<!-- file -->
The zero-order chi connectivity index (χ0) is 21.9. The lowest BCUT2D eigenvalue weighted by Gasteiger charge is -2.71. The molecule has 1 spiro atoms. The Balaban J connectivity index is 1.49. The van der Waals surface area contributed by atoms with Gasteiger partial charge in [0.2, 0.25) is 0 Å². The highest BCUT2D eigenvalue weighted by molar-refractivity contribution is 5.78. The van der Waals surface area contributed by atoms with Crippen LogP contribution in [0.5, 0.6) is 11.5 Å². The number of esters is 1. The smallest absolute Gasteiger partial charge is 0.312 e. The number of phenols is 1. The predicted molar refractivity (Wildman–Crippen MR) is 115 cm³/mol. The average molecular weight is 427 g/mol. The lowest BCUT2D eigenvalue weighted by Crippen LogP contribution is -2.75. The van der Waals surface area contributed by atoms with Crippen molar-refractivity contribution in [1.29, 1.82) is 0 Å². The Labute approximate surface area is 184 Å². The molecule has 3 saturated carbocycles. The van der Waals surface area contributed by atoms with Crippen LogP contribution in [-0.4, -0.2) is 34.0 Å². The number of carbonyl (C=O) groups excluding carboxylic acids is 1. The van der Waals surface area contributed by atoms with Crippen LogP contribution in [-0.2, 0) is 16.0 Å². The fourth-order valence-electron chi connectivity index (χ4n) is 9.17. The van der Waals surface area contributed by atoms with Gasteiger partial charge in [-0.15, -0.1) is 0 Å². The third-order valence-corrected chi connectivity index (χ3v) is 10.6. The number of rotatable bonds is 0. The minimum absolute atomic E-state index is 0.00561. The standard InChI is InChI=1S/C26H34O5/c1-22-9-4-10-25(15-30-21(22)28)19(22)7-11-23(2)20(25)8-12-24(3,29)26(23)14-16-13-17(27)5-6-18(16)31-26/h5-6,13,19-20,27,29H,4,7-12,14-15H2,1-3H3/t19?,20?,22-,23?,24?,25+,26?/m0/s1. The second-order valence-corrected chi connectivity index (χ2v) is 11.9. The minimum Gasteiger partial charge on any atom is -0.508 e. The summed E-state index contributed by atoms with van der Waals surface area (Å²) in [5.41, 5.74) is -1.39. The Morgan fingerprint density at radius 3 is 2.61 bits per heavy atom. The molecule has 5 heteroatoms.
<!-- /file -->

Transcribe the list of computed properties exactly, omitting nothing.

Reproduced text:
The zero-order chi connectivity index (χ0) is 21.9. The lowest BCUT2D eigenvalue weighted by Gasteiger charge is -2.71. The molecule has 1 spiro atoms. The Balaban J connectivity index is 1.49. The van der Waals surface area contributed by atoms with Gasteiger partial charge in [0.2, 0.25) is 0 Å². The highest BCUT2D eigenvalue weighted by molar-refractivity contribution is 5.78. The van der Waals surface area contributed by atoms with Crippen LogP contribution in [0.5, 0.6) is 11.5 Å². The number of esters is 1. The smallest absolute Gasteiger partial charge is 0.312 e. The number of phenols is 1. The predicted molar refractivity (Wildman–Crippen MR) is 115 cm³/mol. The average molecular weight is 427 g/mol. The lowest BCUT2D eigenvalue weighted by Crippen LogP contribution is -2.75. The van der Waals surface area contributed by atoms with Crippen molar-refractivity contribution in [1.29, 1.82) is 0 Å². The Labute approximate surface area is 184 Å². The molecule has 3 saturated carbocycles. The van der Waals surface area contributed by atoms with Crippen LogP contribution in [-0.4, -0.2) is 34.0 Å². The number of carbonyl (C=O) groups excluding carboxylic acids is 1. The van der Waals surface area contributed by atoms with Crippen LogP contribution in [-0.2, 0) is 16.0 Å². The fourth-order valence-electron chi connectivity index (χ4n) is 9.17. The van der Waals surface area contributed by atoms with Gasteiger partial charge in [-0.15, -0.1) is 0 Å². The third-order valence-corrected chi connectivity index (χ3v) is 10.6. The number of rotatable bonds is 0. The minimum absolute atomic E-state index is 0.00561. The standard InChI is InChI=1S/C26H34O5/c1-22-9-4-10-25(15-30-21(22)28)19(22)7-11-23(2)20(25)8-12-24(3,29)26(23)14-16-13-17(27)5-6-18(16)31-26/h5-6,13,19-20,27,29H,4,7-12,14-15H2,1-3H3/t19?,20?,22-,23?,24?,25+,26?/m0/s1. The second-order valence-corrected chi connectivity index (χ2v) is 11.9. The minimum Gasteiger partial charge on any atom is -0.508 e. The summed E-state index contributed by atoms with van der Waals surface area (Å²) in [5.41, 5.74) is -1.39. The Morgan fingerprint density at radius 3 is 2.61 bits per heavy atom. The molecule has 5 heteroatoms.